And, by the same reasoning, I think it also must be said for the
    AdapterActivator interface: it doesn't make sense to marshal a reference
    for an adapter activator because the only operation (unknown_adapter) has
    an in parameter of type POA, which cannot come from a remote location.

  • Reported: CORBA 2.3.1 — Tue, 28 Mar 2000 05:00 GMT
  • Disposition: Resolved — CORBA 2.4
  • Disposition Summary:

    Merge into Issue 4264 and close this with the resolution of 4264.

  • Updated: Fri, 6 Mar 2015 20:58 GMT

how are valid ORBids determined

  • Key: CORBA24-81
  • Legacy Issue Number: 3443
  • Status: closed  
  • Source: Cisco Systems ( Paul Kyzivat)
  • Summary:

    Section 4.5.1 of the CORBA core document explains the ORBid argument to
    ORBinit. However, it is sufficiently vague to present implementation and
    usage problems.

    It says:

    "All ORBid strings other than the empty string are allocated
    by ORB administrators and are not managed by the OMG."

    It fails to define ORB administrator. This administrator could be the
    developer of the application calling the ORB, or it could be the
    administrator of the machine on which the ORB will run, or it could be the
    developer of the ORB itself. Each answer to this question may result in a
    different mechanism for determining if a supplied ORBid is valid.

  • Reported: CORBA 2.3.1 — Wed, 22 Mar 2000 05:00 GMT
  • Disposition: Resolved — CORBA 2.4
  • Disposition Summary:

    Incorporate change and close issue

  • Updated: Fri, 6 Mar 2015 20:58 GMT

return type of TypeCode::fixed_scale()

  • Key: CORBA24-79
  • Legacy Issue Number: 3439
  • Status: closed  
  • Source: AdNovum Informatik ( Stefan Wengi)
  • Summary:

    in 10.7.1 the fixed_scale() operation is defined to return a short but
    the 'scale' value of a fixed type is defined to be a positive integer
    (in 3.4 (96)) and also in the C++ mapping.
    It seems to me there is some inconsistency here.

  • Reported: CORBA 2.3.1 — Wed, 22 Mar 2000 05:00 GMT
  • Disposition: Closed; No Change — CORBA 2.4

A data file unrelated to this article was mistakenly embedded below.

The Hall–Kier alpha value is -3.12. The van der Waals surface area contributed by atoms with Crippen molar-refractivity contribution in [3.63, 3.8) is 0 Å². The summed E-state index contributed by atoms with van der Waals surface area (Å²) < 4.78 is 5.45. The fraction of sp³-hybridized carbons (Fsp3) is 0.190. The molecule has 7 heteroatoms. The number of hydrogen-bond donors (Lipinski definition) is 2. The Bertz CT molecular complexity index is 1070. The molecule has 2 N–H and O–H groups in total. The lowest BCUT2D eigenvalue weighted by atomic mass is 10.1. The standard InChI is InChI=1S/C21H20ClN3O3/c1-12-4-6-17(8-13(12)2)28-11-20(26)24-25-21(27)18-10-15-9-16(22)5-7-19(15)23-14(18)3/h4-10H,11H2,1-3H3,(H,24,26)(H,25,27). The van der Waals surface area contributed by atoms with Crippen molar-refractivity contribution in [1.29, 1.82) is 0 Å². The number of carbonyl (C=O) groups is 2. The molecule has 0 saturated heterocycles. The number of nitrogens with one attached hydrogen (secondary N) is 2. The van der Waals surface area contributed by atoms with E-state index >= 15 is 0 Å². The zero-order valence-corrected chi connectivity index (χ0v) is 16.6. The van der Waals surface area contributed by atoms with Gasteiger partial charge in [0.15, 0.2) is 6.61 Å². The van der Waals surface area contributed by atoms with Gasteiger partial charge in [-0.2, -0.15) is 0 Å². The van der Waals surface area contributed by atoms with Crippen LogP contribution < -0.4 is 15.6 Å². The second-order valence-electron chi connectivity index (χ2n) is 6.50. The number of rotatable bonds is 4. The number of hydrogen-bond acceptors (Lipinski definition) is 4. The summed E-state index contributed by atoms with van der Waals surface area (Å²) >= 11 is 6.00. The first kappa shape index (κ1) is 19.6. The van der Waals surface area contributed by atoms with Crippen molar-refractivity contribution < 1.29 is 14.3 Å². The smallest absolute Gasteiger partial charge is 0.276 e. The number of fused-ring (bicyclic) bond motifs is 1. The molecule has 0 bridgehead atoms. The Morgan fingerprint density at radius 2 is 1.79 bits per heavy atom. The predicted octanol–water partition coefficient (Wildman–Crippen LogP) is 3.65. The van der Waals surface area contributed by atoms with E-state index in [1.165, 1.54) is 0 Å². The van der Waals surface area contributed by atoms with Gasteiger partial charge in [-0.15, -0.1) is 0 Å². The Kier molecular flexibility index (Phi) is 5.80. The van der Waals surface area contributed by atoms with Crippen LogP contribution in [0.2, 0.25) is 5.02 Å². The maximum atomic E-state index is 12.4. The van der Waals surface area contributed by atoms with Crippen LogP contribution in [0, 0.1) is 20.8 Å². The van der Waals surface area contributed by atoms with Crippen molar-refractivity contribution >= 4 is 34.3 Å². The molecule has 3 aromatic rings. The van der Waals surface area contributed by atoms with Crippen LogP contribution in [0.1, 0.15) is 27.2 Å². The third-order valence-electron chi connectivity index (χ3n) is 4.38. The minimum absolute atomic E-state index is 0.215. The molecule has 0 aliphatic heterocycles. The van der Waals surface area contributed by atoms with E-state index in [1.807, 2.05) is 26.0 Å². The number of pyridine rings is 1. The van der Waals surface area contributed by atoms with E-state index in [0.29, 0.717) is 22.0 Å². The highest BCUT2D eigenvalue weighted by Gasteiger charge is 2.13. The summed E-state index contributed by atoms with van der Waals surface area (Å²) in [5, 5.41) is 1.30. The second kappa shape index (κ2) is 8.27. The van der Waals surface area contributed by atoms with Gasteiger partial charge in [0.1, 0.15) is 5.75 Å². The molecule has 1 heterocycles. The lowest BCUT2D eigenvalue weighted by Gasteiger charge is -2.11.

• Disposition Summary:

    Close no change.

  • Updated: Fri, 6 Mar 2015 20:58 GMT

response_flags in interop draft

  • Key: CORBA24-76
  • Legacy Issue Number: 3338
  • Status: closed  
  • Source: UBS ( Hans Kneubuehl)
  • Summary:

    n the interop draft (ptc/00-02-04) the response_flags are defined now in terms
    of SyncScope. However, SyncScope does only apply to oneway, DII with
    INV_NO_RESPONSE, and sendc-stubs with no reply handler. The Messaging
    submission explicitly defines that it is ignored in the other cases.

    from CORBA Messaging:

    interface SyncScopePolicy

    This interface is a local object derived from CORBA::Policy. It is applied to
    oneway
    operations to indicate the synchronization scope with respect to the target of
    that
    operation request. It is ignored when any non-oneway operation is invoked. This
    policy is also applied when the DII is used with a flag of INV_NO_RESPONSE since
    the implementation of the DII is not required to consult an interface
    definition to
    determine if an operation is declared oneway. The default value of this Policy
    is not
    defined. Applications must explicitly set an ORB-level SyncScopePolicy to ensure
    portability across ORB implementations. When instances of SyncScopePolicy are
    created, a value of type Messaging::SyncScope is passed to
    CORBA::ORB::create_policy. This policy is only applicable as a client-side